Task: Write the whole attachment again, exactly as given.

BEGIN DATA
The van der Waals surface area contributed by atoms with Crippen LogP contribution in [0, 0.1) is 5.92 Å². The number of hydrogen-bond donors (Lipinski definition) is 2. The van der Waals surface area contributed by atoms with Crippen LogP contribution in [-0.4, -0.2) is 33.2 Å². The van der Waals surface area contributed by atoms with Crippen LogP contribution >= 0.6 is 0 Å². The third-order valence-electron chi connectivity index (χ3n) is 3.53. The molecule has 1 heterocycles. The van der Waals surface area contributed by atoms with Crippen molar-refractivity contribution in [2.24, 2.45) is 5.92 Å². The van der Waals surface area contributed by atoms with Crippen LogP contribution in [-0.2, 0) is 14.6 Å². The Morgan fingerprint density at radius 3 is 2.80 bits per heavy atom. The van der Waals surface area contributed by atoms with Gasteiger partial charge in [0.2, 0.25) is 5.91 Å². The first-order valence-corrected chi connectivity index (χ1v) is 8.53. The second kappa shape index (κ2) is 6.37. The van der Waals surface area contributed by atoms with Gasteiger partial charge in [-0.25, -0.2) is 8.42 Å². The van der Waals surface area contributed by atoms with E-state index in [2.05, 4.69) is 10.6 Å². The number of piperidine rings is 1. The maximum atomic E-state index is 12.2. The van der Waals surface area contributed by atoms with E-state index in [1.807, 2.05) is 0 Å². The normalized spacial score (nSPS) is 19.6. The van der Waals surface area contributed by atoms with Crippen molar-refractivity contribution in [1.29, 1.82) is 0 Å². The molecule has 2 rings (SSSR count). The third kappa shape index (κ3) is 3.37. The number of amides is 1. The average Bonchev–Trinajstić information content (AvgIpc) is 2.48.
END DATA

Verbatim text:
The van der Waals surface area contributed by atoms with Crippen LogP contribution in [0, 0.1) is 5.92 Å². The number of hydrogen-bond donors (Lipinski definition) is 2. The van der Waals surface area contributed by atoms with Crippen LogP contribution in [-0.4, -0.2) is 33.2 Å². The van der Waals surface area contributed by atoms with Crippen LogP contribution >= 0.6 is 0 Å². The third-order valence-electron chi connectivity index (χ3n) is 3.53. The molecule has 1 heterocycles. The van der Waals surface area contributed by atoms with Crippen molar-refractivity contribution in [2.24, 2.45) is 5.92 Å². The van der Waals surface area contributed by atoms with Crippen LogP contribution in [-0.2, 0) is 14.6 Å². The Morgan fingerprint density at radius 3 is 2.80 bits per heavy atom. The van der Waals surface area contributed by atoms with Gasteiger partial charge in [0.2, 0.25) is 5.91 Å². The first-order valence-corrected chi connectivity index (χ1v) is 8.53. The second kappa shape index (κ2) is 6.37. The van der Waals surface area contributed by atoms with Gasteiger partial charge in [-0.25, -0.2) is 8.42 Å². The van der Waals surface area contributed by atoms with E-state index in [2.05, 4.69) is 10.6 Å². The number of piperidine rings is 1. The maximum atomic E-state index is 12.2. The van der Waals surface area contributed by atoms with E-state index in [1.807, 2.05) is 0 Å². The normalized spacial score (nSPS) is 19.6. The van der Waals surface area contributed by atoms with Crippen molar-refractivity contribution in [1.29, 1.82) is 0 Å². The molecule has 2 rings (SSSR count). The third kappa shape index (κ3) is 3.37. The number of amides is 1. The average Bonchev–Trinajstić information content (AvgIpc) is 2.48.